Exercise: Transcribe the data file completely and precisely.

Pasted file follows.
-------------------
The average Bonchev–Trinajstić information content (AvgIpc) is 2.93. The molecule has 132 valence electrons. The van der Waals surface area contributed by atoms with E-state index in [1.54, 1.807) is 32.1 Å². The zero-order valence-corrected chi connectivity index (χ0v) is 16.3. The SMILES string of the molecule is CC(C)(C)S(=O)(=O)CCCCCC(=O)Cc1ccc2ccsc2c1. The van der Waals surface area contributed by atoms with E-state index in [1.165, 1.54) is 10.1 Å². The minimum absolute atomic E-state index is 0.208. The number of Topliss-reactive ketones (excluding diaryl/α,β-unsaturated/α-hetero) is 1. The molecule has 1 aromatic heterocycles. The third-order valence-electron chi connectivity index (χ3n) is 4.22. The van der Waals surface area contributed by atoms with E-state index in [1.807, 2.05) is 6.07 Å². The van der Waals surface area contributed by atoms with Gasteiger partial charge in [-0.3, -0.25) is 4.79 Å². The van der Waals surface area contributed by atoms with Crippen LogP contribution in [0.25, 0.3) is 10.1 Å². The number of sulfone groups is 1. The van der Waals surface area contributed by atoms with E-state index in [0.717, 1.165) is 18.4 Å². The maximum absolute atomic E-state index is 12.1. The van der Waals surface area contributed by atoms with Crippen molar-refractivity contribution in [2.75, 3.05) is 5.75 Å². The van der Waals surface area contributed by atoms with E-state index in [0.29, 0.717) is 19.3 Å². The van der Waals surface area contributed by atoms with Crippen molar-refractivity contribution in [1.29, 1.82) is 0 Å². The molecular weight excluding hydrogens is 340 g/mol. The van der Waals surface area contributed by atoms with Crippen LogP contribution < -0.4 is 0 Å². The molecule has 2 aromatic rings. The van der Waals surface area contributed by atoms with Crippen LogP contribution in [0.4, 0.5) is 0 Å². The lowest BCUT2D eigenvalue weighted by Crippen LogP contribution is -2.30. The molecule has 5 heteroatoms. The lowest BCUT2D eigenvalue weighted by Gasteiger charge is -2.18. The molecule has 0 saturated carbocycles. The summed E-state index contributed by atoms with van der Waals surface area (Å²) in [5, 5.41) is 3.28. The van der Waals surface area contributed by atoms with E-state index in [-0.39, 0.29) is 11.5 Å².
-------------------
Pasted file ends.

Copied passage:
The average Bonchev–Trinajstić information content (AvgIpc) is 2.93. The molecule has 132 valence electrons. The van der Waals surface area contributed by atoms with E-state index in [1.54, 1.807) is 32.1 Å². The zero-order valence-corrected chi connectivity index (χ0v) is 16.3. The SMILES string of the molecule is CC(C)(C)S(=O)(=O)CCCCCC(=O)Cc1ccc2ccsc2c1. The van der Waals surface area contributed by atoms with E-state index in [1.165, 1.54) is 10.1 Å². The minimum absolute atomic E-state index is 0.208. The number of Topliss-reactive ketones (excluding diaryl/α,β-unsaturated/α-hetero) is 1. The molecule has 1 aromatic heterocycles. The third-order valence-electron chi connectivity index (χ3n) is 4.22. The van der Waals surface area contributed by atoms with E-state index in [1.807, 2.05) is 6.07 Å². The van der Waals surface area contributed by atoms with Gasteiger partial charge in [-0.3, -0.25) is 4.79 Å². The van der Waals surface area contributed by atoms with Crippen LogP contribution in [0.25, 0.3) is 10.1 Å². The number of sulfone groups is 1. The van der Waals surface area contributed by atoms with E-state index in [0.717, 1.165) is 18.4 Å². The maximum absolute atomic E-state index is 12.1. The van der Waals surface area contributed by atoms with Crippen molar-refractivity contribution in [2.75, 3.05) is 5.75 Å². The van der Waals surface area contributed by atoms with E-state index in [0.29, 0.717) is 19.3 Å². The van der Waals surface area contributed by atoms with Crippen molar-refractivity contribution in [1.29, 1.82) is 0 Å². The molecular weight excluding hydrogens is 340 g/mol. The van der Waals surface area contributed by atoms with Crippen LogP contribution < -0.4 is 0 Å². The molecule has 2 aromatic rings. The van der Waals surface area contributed by atoms with Crippen LogP contribution in [0.4, 0.5) is 0 Å². The lowest BCUT2D eigenvalue weighted by Crippen LogP contribution is -2.30. The molecule has 5 heteroatoms. The lowest BCUT2D eigenvalue weighted by Gasteiger charge is -2.18. The molecule has 0 saturated carbocycles. The summed E-state index contributed by atoms with van der Waals surface area (Å²) in [5, 5.41) is 3.28. The van der Waals surface area contributed by atoms with E-state index in [-0.39, 0.29) is 11.5 Å².